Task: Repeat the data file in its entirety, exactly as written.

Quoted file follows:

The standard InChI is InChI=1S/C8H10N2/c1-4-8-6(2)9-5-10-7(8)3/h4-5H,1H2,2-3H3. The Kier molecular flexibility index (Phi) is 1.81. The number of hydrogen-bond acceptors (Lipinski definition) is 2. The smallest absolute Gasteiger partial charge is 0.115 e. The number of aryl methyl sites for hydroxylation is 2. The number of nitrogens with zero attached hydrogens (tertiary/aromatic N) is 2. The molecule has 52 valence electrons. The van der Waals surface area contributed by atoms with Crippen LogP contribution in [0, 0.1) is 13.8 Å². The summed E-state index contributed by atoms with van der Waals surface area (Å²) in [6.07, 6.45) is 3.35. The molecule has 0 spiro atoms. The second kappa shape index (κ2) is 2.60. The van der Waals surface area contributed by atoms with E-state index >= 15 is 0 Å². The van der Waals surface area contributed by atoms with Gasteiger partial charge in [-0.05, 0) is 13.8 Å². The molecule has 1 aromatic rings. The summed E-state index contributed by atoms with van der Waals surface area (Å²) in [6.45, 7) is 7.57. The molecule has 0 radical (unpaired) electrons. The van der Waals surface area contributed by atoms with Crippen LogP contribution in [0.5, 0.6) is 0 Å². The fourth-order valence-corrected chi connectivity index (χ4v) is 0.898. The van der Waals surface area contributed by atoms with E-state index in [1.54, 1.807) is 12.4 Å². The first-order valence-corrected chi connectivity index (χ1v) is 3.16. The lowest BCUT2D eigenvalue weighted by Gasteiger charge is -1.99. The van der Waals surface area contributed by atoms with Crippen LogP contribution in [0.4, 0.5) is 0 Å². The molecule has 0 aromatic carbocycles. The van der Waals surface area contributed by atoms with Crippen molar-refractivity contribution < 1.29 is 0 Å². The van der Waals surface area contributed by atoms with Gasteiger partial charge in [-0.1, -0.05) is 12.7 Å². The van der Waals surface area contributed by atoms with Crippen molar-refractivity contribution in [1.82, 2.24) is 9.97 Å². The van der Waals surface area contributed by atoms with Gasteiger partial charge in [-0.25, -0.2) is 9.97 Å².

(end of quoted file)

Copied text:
The standard InChI is InChI=1S/C8H10N2/c1-4-8-6(2)9-5-10-7(8)3/h4-5H,1H2,2-3H3. The Kier molecular flexibility index (Phi) is 1.81. The number of hydrogen-bond acceptors (Lipinski definition) is 2. The smallest absolute Gasteiger partial charge is 0.115 e. The number of aryl methyl sites for hydroxylation is 2. The number of nitrogens with zero attached hydrogens (tertiary/aromatic N) is 2. The molecule has 52 valence electrons. The van der Waals surface area contributed by atoms with Crippen LogP contribution in [0, 0.1) is 13.8 Å². The summed E-state index contributed by atoms with van der Waals surface area (Å²) in [6.07, 6.45) is 3.35. The molecule has 0 spiro atoms. The second kappa shape index (κ2) is 2.60. The van der Waals surface area contributed by atoms with E-state index >= 15 is 0 Å². The van der Waals surface area contributed by atoms with Gasteiger partial charge in [-0.05, 0) is 13.8 Å². The molecule has 1 aromatic rings. The summed E-state index contributed by atoms with van der Waals surface area (Å²) in [6.45, 7) is 7.57. The molecule has 0 radical (unpaired) electrons. The van der Waals surface area contributed by atoms with Crippen LogP contribution in [0.5, 0.6) is 0 Å². The fourth-order valence-corrected chi connectivity index (χ4v) is 0.898. The van der Waals surface area contributed by atoms with E-state index in [1.54, 1.807) is 12.4 Å². The first-order valence-corrected chi connectivity index (χ1v) is 3.16. The lowest BCUT2D eigenvalue weighted by Gasteiger charge is -1.99. The van der Waals surface area contributed by atoms with Crippen LogP contribution in [0.4, 0.5) is 0 Å². The molecule has 0 aromatic carbocycles. The van der Waals surface area contributed by atoms with Crippen molar-refractivity contribution < 1.29 is 0 Å². The van der Waals surface area contributed by atoms with Gasteiger partial charge in [-0.1, -0.05) is 12.7 Å². The van der Waals surface area contributed by atoms with Crippen molar-refractivity contribution in [1.82, 2.24) is 9.97 Å². The van der Waals surface area contributed by atoms with Gasteiger partial charge in [-0.25, -0.2) is 9.97 Å².